From a clinical, solutions-oriented standpoint, “toxicity”, per se, is not the “cause” of disease. It is the absence or the insufficiency of necessary bio-chemicals that is the cause of what we call “disease”. When a toxic chemical, such as a mold toxin, reaches a level that surpasses the host’s ability to detoxify it, then that chemical manifests as a “toxin”. If the host can detoxify, neutralize, and excrete that chemical, then the chemical poses no threat. A good example of this is vitamin D3 as cholecalciferol, which is used as rat poison because in high dosages it can overwhelm mammal detox mechanisms, becoming a poison.1 But at “normal” or functional levels it poses no harm at all because of the host’s ability to detoxify from it and also properly process it.2

Calcium is another substance that, in the correct or naturally occurring levels, is perfectly safe and part of human chemistry. But once it reaches elevated levels inside a cell, the cell is considered diseased.3 Calcium when outside of bone tissue, is in fact really a trace mineral. Only a small percentage of calcium naturally occurs outside of the bone. When it reaches higher levels in the blood, tissue, or cells, it is a poison. However, elevations in outside-of-bone calcium and its toxic effects are not necessarily due to the presence or even the amount of the calcium, but due to deficient levels of both magnesium and ascorbic acid (Vitamin C).4 Tom Levy MD JD states that the most effective way of preventing toxic levels of calcium in cells is to correct magnesium deficiency. So, according to Levy, the toxicity of calcium outside of the cell is determined by the concentration and saturation of both magnesium and Vitamin C. He also states that one should NOT supplement with calcium unless there is a clear deficiency of the mineral and that the mineral ascorbate Calcium Ascorbate is an appropriate form of Vitamin C to use.

The presence of the toxin is almost inconsequential when detox mechanisms are working properly. So, “the devil is in the dosage” is only one side of this, while the amount of antitoxin substances, such as glutathione and Vitamin C, play a far bigger role because in the absence of these key chemicals, even the smallest dose of a so-called toxin could be lethal.

We can’t look at a complex lifeform, such as a human, that has complex organ systems that interact with each other at a high biochemical level as a just a collection of stagnant chemicals in a lab experiment. These organ systems are intimately connected and the entire body itself is a vast biochemical vat that needs the right chemicals in the right amounts and proportions relative to each other. The presence of a rogue chemical, IE a “toxin”, does not denote toxicity because toxicity is determined by the amount of a chemical versus the hosts ability to utilize, process, or detoxify that chemical. This is why small amounts of XYZ chemical can be present in a host’s body but present no toxic harm. This is because of its relationship with other chemicals that could “neutralize” it and the host’s innate ability to remove it from circulation.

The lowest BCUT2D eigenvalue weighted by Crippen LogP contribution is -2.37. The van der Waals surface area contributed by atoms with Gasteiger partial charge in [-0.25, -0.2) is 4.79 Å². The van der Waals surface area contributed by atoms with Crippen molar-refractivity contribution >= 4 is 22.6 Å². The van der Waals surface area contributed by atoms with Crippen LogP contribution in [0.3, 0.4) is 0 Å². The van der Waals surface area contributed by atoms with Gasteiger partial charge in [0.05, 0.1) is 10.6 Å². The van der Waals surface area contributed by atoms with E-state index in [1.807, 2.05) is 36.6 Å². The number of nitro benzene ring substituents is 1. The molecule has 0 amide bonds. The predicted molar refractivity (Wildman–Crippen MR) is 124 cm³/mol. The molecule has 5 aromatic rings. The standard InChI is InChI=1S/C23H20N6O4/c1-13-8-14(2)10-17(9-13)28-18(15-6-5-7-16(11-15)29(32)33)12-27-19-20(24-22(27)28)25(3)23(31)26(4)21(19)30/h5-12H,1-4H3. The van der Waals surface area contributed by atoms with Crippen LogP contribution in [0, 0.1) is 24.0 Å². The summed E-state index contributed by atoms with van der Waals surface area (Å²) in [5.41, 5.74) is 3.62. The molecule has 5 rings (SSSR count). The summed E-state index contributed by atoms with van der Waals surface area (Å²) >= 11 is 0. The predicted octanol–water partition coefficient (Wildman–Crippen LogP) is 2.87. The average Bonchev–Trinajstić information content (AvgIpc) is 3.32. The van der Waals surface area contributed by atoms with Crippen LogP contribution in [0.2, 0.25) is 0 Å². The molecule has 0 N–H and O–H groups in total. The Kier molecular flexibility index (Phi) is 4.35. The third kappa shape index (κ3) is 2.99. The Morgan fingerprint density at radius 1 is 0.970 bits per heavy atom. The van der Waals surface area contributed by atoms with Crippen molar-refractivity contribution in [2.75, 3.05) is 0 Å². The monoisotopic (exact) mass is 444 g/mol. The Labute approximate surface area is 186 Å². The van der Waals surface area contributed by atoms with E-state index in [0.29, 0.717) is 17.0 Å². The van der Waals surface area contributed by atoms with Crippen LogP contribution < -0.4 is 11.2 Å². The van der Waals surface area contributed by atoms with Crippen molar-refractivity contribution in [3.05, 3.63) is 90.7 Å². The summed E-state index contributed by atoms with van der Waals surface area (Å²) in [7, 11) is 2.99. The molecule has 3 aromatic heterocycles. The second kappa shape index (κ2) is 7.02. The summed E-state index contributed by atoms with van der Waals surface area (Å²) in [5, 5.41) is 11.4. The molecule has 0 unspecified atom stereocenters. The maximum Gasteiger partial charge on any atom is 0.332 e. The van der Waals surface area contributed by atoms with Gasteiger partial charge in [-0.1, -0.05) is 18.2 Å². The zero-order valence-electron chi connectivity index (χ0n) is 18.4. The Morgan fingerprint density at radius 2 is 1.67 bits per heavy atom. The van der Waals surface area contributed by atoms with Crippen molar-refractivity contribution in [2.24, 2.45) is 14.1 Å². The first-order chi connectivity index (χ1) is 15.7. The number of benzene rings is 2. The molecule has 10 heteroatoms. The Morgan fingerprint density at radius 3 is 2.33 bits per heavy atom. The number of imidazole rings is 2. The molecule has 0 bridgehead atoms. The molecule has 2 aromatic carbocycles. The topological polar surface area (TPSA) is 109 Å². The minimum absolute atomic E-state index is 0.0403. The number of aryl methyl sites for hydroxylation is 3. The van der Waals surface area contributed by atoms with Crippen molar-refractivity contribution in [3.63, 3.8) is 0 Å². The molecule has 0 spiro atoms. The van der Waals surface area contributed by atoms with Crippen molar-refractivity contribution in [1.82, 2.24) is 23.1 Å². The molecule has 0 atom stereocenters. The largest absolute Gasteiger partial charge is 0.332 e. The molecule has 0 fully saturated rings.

How do we reconcile “Toxicity” vs. “Deficiency”? To be more accurate, we should change that to “Excess” vs. “Deficiency”, an age-old concept that seems to have originated from traditional Chinese Medicine, and it gives us a much broader perspective on understanding the relationship between “too much” and “not enough”. When it comes to what makes something toxic vs what makes something non-toxic, the old saying “the devil is in the dosage” applies pretty strongly, and the host’s ability to neutralize and detoxify a substance plays a big role here as well. A certain amount may be “toxic” to one person while the same amount poses no threat to another.

We can agree, then, that if a thing is in “excess” that it can be considered “toxic” under certain conditions favorable to such a “toxic” reaction. That “certain condition” is and always will be a state of deficiency. If the host is deficient in an antitoxic substance, such as Vitamin C, then the overall decreased ability to detoxify will allow even small amounts of “toxic” substances to cause damage.

By finding the deficiency first, we are creating a far simpler solution to a problem that has been far too complex for far to long. And by correcting deficiency, we are dramatically improving detoxification pathways and allowing the human body to function as it was designed.


2 Are we as a society now over supplementing with Vitamin D3? See my article Vitamin D, The Misunderstood Sunshine Hormone

3 Death By Calcium, Tom Levy MD JD

4 Magnesium, Reversing Disease Tom Levy, MD JD

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